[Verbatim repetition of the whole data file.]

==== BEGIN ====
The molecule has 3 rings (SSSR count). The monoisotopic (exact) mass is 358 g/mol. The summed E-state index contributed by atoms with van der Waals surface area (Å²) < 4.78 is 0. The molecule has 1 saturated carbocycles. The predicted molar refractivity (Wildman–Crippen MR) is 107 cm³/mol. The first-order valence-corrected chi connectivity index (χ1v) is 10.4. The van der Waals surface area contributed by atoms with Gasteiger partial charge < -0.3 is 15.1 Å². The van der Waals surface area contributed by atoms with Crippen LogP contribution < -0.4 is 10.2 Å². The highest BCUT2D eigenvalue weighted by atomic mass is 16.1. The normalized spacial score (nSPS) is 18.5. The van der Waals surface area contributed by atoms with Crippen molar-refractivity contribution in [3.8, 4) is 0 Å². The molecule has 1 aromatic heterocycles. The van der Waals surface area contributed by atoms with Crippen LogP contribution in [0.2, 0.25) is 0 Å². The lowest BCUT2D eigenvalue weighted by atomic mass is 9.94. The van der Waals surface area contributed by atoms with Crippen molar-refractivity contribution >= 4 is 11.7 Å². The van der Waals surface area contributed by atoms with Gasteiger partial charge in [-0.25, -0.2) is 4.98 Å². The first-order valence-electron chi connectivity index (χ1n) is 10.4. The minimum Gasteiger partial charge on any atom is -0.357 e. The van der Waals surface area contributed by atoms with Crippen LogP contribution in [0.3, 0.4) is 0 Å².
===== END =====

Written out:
The molecule has 3 rings (SSSR count). The monoisotopic (exact) mass is 358 g/mol. The summed E-state index contributed by atoms with van der Waals surface area (Å²) < 4.78 is 0. The molecule has 1 saturated carbocycles. The predicted molar refractivity (Wildman–Crippen MR) is 107 cm³/mol. The first-order valence-corrected chi connectivity index (χ1v) is 10.4. The van der Waals surface area contributed by atoms with Gasteiger partial charge < -0.3 is 15.1 Å². The van der Waals surface area contributed by atoms with Crippen LogP contribution < -0.4 is 10.2 Å². The highest BCUT2D eigenvalue weighted by atomic mass is 16.1. The normalized spacial score (nSPS) is 18.5. The van der Waals surface area contributed by atoms with Crippen molar-refractivity contribution in [3.8, 4) is 0 Å². The molecule has 1 aromatic heterocycles. The van der Waals surface area contributed by atoms with Crippen LogP contribution in [0.2, 0.25) is 0 Å². The lowest BCUT2D eigenvalue weighted by atomic mass is 9.94. The van der Waals surface area contributed by atoms with Crippen molar-refractivity contribution >= 4 is 11.7 Å². The van der Waals surface area contributed by atoms with Gasteiger partial charge in [-0.25, -0.2) is 4.98 Å². The first-order valence-electron chi connectivity index (χ1n) is 10.4. The minimum Gasteiger partial charge on any atom is -0.357 e. The van der Waals surface area contributed by atoms with Crippen LogP contribution in [0.3, 0.4) is 0 Å².